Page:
In the integration business, things come in cycles. Remember the days of slide projectors, three-gun projectors, early LCDs and projectors being wheeled into rooms instead of being installed?
With each new cycle came new opportunity for us…and the end of the ability to make money in a certain way. The good news was that these “cycles” had fairly long lifespans. The new and old cycles overlapped well, which gave us months (if not years) to prepare for the change ahead. Even though it was change, we could change at our own pace. Most of us dealt very well with these cycles; today, however, things are different.
We see cycles growing more condensed. We learn about a new trend and it goes obsolete almost as quickly as it happened. First we saw projectors become commoditized; then our beloved flatpanels. Videoconferencing went from a complex integration solution to something that most of us can do from our handheld devices. Electronic whiteboards have gone from being the hottest thing in education to things that are widely available and easily integrated. With apps and mobile technology, so many of the tasks we used to think we needed a room to do can be done right on a device.
But there’s good news here, too. These cycles are no different than the old ones we experienced, except for one thing: The rate of change is much faster. In order to deal with this, it’s paramount to have a plan to evaluate business strengths and “pivot” when necessary.
Recognizing this challenge should no longer be something integrators struggle to do. If you look up, it’s obvious that your cheese has been moved. The challenge now is for savvy integrators to create plans to deal with this change. After endless conversations with integrators around the country, too often, I hear that there is no contingency plan: no strategy for how to react when our most successful services become commoditized.
This is why NSCA is focused on developing plans that integrators can follow. Every integrator has to assess its company’s technical competencies and seek out adjacent opportunities to maximize those capabilities. For example, maybe your company was really good at handling presentation technology in classrooms and meeting rooms. As the internet became bigger, however, other companies started coming in to install network cable and CCTV. Many savvy integrators understood this skill-set crossover and added those products and services to their list of marketable solutions.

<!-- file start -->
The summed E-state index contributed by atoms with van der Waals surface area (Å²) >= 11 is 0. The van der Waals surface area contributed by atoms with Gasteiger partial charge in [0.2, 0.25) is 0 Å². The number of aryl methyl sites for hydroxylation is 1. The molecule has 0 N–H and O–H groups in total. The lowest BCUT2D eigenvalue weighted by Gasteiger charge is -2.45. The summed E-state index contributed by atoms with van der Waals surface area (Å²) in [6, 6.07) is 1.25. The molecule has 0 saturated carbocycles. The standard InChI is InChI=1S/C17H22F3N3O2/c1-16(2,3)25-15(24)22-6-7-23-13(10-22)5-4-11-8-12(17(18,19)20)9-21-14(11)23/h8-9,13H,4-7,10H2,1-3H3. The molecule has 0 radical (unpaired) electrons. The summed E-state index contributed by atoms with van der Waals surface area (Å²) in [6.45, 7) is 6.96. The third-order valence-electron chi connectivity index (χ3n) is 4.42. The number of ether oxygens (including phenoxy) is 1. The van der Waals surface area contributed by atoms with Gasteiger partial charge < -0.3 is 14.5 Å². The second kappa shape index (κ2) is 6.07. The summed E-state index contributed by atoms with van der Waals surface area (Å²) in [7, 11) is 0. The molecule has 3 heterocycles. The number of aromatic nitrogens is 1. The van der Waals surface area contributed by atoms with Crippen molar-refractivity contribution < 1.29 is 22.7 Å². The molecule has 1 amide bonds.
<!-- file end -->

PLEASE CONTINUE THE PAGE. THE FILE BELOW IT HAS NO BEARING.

Nowadays, the adjacencies still exist, but they may be a little less obvious…and they may not be as directly similar. (They may be “adjacent,” but they may also require a different stream of revenue, such as moving between hardware installation and pure services.) Take the adjacencies of understanding video communication and selling subscription-based cloud services for collaboration, for example. I’ve seen many integrators dig in their heels, wanting to continue to sell hardware-based video solutions. It’s hard to argue, however, that most companies don’t necessarily need a complex, integrated system to use video to achieve the result they’re looking for.
I also see similar parallels with control systems. For years, proprietary control systems were a differentiator for integrators. They tied our hardware together, made disparate devices easier to integrate and offered great profit margin when it came to selling the programming. Today, more and more solutions use TCP/IP to control devices with drivers, making control simpler and not requiring nearly as much hardware.
These new adjacencies are good opportunities for integrators to pivot their businesses in a direction that makes sense for customers. Such change means taking a different approach to business (and likely anticipating an impact on company cash flow). I won’t deny for a moment that this is difficult. However, making the shift is the only way companies in our space can stay relevant and deliver the solutions the market needs.
We have quite unique communication, security and collaboration skills, and the adjacencies are there for the taking. We just have to see the opportunity to change in a way that will be good for us in the long run, even if it’s dinging us for the short term.
After the success of last year’s Pivot to Profit event, where more than 175 people gathered to learn how to “pivot” to manage the disruption headed toward our current revenue models, we’re bringing Pivot to Profit back in 2017. Plan to join us September 28-29 at the Crowne Plaza Hotel O’Hare in Rosemont IL, as we take you from “why” to “how” when it comes to “pivoting” to achieve a higher profit. Go to www.nsca.org/p2p for details.